November was one of my favorite months, as it was the first time I went to Europe. Going to Italy was, hands-down, one of the best experiences I have ever had in my entire life. I would definitely check out my full post I put up about Italy, which can be found here.
And then December came and went, and it was gone before I knew it. My half brother Steve and his family moved to New York from Arizona in October, and it was great having my four-year-old niece Bella and her seven-month-old brother Vinny around for the holidays. After seeing the Christmas Spectacularin New York City, I spent a few days up in Boston and Albany before ringing in the New Year. And so that was my 2012. Looking back, it was such a great year, and it is kind of hard to believe that it is 2013 already. As John Lennon would say, “Another year over, a new one just begun.” Here’s to 2013!
After spending years in different classrooms observing, student teaching, tutoring and volunteering, I was both very anxious and excited to actually have a class of my own this year. Last week signaled the end of the first marking period; what an interesting first quarter it has been.
A week before school started, I finally received the keys to my classroom. When I walked in for the first time, the room was nothing like I had envisioned at all. I had six desks in my class, there was graffiti on all of the walls, everything was dirty, and to say I was disappointed would be an understatement. But it the midst of all the ruble, I saw the layout of a great classroom. I knew I only had a few days before school started, so I got to work right away trying to make the best classroom with the materials I had. I started by throwing away all of the broken furniture, ripped posters and frog dissection kits (you read that correctly) that were clogging up the room, and began wiping down everything covered in dirt and dust. I re-did the bulletin boards (which came out very well thanks to my experience from my RA days), found some new inspirational posters to hang up, and strategically hung them to cover gaping holes in the walls.
Another aspect of my classroom that was rather disconcerting was the presence of a blackboard in my room. I never liked teaching with chalk, as my clothes always got very dusty and the chalk made me cough a lot as well. I decided that I needed to somehow turn the blackboard into a whiteboard, but I didn’t know how. I started by calling some companies that professionally installed white boards, but the cost was way too high (a couple of thousand dollars). As I was telling my co-workers about my idea of getting a white board, another TFA corps member told me about special white-board paint that I could buy that would easily turn my blackboard into a whiteboard. I went to the store and, for $50.00, I bought two cans of white-board paint, some paint brushes and other painting supplies. I asked some of my students to help me out, and we stayed around, ate pizza and painted for a few hours after school on a Friday. The board came out so great! Seeing my students want to stay late after school on a Friday to help me paint was one of the most memorable moments in my teaching career so far.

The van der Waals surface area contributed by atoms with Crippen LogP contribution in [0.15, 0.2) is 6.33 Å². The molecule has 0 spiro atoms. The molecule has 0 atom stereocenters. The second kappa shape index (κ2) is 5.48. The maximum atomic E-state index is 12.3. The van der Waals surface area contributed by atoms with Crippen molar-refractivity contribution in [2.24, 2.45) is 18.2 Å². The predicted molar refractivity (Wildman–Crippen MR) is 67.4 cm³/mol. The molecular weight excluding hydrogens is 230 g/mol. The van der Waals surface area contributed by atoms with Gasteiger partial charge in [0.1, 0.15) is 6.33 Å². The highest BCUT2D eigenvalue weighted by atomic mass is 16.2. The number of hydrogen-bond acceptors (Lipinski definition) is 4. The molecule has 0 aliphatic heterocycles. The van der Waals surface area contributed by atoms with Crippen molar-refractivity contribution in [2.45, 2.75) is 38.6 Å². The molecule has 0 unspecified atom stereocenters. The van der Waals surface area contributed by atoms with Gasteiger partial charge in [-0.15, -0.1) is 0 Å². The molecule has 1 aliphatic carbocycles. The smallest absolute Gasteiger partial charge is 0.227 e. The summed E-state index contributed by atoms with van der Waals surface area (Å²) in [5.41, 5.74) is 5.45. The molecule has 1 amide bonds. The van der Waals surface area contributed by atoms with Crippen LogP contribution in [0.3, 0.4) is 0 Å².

After the whiteboard was done, I felt that our class would benefit from a projector so that I could show powerpoint presentations and clips from Youtube, helping make math class more fun and engaging. Once again, we had no money for a $600.00 projector, but I knew how beneficial it would be to my students. After talking to many people about possible fundraising ideas to raise money, I went on Donors Choose and asked for an LCD projector for my room. Nine donors funded the $684.48 project in less than 48 hours, and the projector was at East Side a few days later. With the projector in hand, the white board ready, and my room starting to actually feel like a classroom, I knew that I was going to be able to drastically improve the effectiveness of student learning in the coming weeks.
People are often surprised when I tell them how much I am enjoying working in an inner-city high school in Newark, NJ. Is everyday a great day? No. Are there many frustrating moments and days when I go home with a splitting headache? Of course. But there are so many small victories day to day that makes it all “worth it.” Last week, for example, one of my students said to me: “Mr. Paulsen, you have a gift. We walk into your class and we are so excited because you are the only teacher we like.” Now who knows how true that may be, but it made my day regardless.
Every week I walk into school and I am inspired by the stories of my students and the struggles they face everyday. The more I walk the halls and the more students I get to know, the more potential I see in these students that, born into different circumstances, would be competing with the top students our country has to offer. After working in an urban district for three months and seeing what is possible, I believe that every student can learn and be successful if they went to a school that valued the importance of school culture and had great teachers. I believe now more than ever that “One day, every child in this nation will have the opportunity to obtain an excellent education.”